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Press Release

Three Banded Bald Eagles Recovered in Alabama

May 22, 2006

Three bald eagles previously known to wildlife biologists were found dead in Alabama this nesting season. During March 2006, two banded bald eagles released as part of the Alabama Department of Conservation and Natural Resources’ Bald Eagle Restoration Program, were found dead and their bands recovered.

A third banded eagle, which was released in Mississippi in 1992 and had lived most of its life in Alabama, was also recovered. The status of each of these birds had been followed by wildlife biologists for many years by tracking their nesting efforts. While banded eagles are occasionally recovered, finding three banded birds in the same season is somewhat unusual.

In the 19 years since bald eagles began re-nesting in Alabama, as of 2005, there have been 415 known nesting attempts, with 462 young eagles successfully fledging these nests. Currently, state wildlife biologists are monitoring 73 active nests throughout the state. The recovery of the bald eagle in Alabama, and indeed nationwide, has been one of the most remarkable success stories in wildlife management.

In the early 1980s, the Bald Eagle Restoration Project was established to restore nesting bald eagles to the state. Historically, bald eagles nested along the Gulf Coast and in the Tennessee Valley in Alabama. The population dwindled in the 1950s and 1960s due mainly to the devastating effects of DDT pesticide poisoning. The chemical caused the eagles and other bird species to lay eggs with shells so thin that they often broke during incubation, failing to hatch. The population plummeted, wintering birds in Alabama became very rare and the breeding population completely died out. DDT was banned in 1972 and the population slowly began to increase.

A few eagles would overwinter in Alabama but these birds migrated north in the spring to nest. They were not imprinted upon Alabama for their nesting behavior. To be successful, juvenile eagles would have to be forced to take their first flight in Alabama to become imprinted on the geographic area. This process is known as hacking, and from 1985-91, ninety-one juvenile eagles were released.  All these eagles were banded at the time of release.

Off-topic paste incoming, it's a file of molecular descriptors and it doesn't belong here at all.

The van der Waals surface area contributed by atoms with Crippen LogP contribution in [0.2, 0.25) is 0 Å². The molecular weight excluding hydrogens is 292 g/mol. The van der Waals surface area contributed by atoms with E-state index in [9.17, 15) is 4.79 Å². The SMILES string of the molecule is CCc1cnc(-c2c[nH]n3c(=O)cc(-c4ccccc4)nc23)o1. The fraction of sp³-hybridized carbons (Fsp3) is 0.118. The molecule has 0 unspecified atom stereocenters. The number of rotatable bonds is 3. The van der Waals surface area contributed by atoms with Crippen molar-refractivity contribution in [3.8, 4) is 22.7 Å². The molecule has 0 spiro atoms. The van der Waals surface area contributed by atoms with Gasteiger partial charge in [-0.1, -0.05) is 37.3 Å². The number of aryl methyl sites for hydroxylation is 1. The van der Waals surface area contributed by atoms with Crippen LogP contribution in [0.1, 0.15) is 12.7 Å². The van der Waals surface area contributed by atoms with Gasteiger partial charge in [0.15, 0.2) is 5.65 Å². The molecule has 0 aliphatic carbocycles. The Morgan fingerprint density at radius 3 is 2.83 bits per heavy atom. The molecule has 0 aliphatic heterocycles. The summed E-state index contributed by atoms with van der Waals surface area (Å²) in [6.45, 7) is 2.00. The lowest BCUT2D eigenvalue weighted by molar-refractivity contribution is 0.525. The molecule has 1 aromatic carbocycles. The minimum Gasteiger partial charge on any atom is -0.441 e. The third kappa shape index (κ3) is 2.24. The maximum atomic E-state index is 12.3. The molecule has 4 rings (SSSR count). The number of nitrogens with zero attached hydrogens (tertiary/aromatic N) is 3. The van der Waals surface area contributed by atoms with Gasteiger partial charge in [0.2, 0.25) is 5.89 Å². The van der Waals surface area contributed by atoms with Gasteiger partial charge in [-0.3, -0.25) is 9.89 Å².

Examination of band numbers revealed the identity and history of the recently recovered birds. One male bald eagle was banded, radio-tagged and released on ADCNR’s Mud Creek Wildlife Management Area in April 1987. The bird was 19 years old and was found dead in March near a nest. At 19 years, it is possible that this bird was near the end of its natural lifespan.

The second recovered eagle, a male, was banded and released in March 1991 from an ADCNR hacking tower on the Choctaw National Wildlife Refuge in Choctaw County.  It was recovered by a road near the Black Warrior River and is believed to have been hit by a vehicle.

A third bird was recovered during the fall of 2005. Banded in 1992 near Smithville, Mississippi, this bird was one of a pair that had nested for many years near the Coosa River in Chilton County. With its mate, this bird had fledged at least eight young eagles from its nest site on Chestnut Creek.

These birds and others released from 1985-91 represent the original “stock” used to restore nesting bald eagles. Currently, several generations of birds, offspring of this original group, are also imprinted on Alabama and are nesting throughout the state.

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